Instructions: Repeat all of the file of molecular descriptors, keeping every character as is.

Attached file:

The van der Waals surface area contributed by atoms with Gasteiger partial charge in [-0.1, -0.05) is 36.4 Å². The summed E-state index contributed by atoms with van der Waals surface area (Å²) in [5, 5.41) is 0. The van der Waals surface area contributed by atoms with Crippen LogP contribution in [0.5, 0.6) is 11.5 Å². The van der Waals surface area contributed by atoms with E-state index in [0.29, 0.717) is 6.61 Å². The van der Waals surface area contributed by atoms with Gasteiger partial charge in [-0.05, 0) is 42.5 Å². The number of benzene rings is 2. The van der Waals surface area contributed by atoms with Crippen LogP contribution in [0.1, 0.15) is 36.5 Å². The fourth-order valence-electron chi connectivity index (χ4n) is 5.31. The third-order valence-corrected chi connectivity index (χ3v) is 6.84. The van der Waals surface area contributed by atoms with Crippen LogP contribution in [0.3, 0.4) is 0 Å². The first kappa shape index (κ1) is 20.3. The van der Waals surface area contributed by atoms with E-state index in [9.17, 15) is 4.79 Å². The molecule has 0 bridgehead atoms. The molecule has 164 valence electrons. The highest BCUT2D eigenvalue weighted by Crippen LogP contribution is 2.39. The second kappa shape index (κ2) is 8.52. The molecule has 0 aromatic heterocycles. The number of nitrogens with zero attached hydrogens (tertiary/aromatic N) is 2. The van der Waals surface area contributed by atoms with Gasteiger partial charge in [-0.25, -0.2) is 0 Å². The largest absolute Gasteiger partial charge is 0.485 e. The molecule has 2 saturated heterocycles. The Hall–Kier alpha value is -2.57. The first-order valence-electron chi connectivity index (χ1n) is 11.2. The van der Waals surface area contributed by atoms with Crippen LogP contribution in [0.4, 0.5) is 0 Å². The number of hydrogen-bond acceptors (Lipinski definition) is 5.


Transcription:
The van der Waals surface area contributed by atoms with Gasteiger partial charge in [-0.1, -0.05) is 36.4 Å². The summed E-state index contributed by atoms with van der Waals surface area (Å²) in [5, 5.41) is 0. The van der Waals surface area contributed by atoms with Crippen LogP contribution in [0.5, 0.6) is 11.5 Å². The van der Waals surface area contributed by atoms with E-state index in [0.29, 0.717) is 6.61 Å². The van der Waals surface area contributed by atoms with Gasteiger partial charge in [-0.05, 0) is 42.5 Å². The number of benzene rings is 2. The van der Waals surface area contributed by atoms with Crippen LogP contribution in [0.1, 0.15) is 36.5 Å². The fourth-order valence-electron chi connectivity index (χ4n) is 5.31. The third-order valence-corrected chi connectivity index (χ3v) is 6.84. The van der Waals surface area contributed by atoms with Crippen LogP contribution in [0.3, 0.4) is 0 Å². The first kappa shape index (κ1) is 20.3. The van der Waals surface area contributed by atoms with E-state index in [9.17, 15) is 4.79 Å². The molecule has 0 bridgehead atoms. The molecule has 164 valence electrons. The highest BCUT2D eigenvalue weighted by Crippen LogP contribution is 2.39. The second kappa shape index (κ2) is 8.52. The molecule has 0 aromatic heterocycles. The number of nitrogens with zero attached hydrogens (tertiary/aromatic N) is 2. The van der Waals surface area contributed by atoms with Gasteiger partial charge in [-0.25, -0.2) is 0 Å². The largest absolute Gasteiger partial charge is 0.485 e. The molecule has 2 saturated heterocycles. The Hall–Kier alpha value is -2.57. The first-order valence-electron chi connectivity index (χ1n) is 11.2. The van der Waals surface area contributed by atoms with Crippen LogP contribution in [0.4, 0.5) is 0 Å². The number of hydrogen-bond acceptors (Lipinski definition) is 5.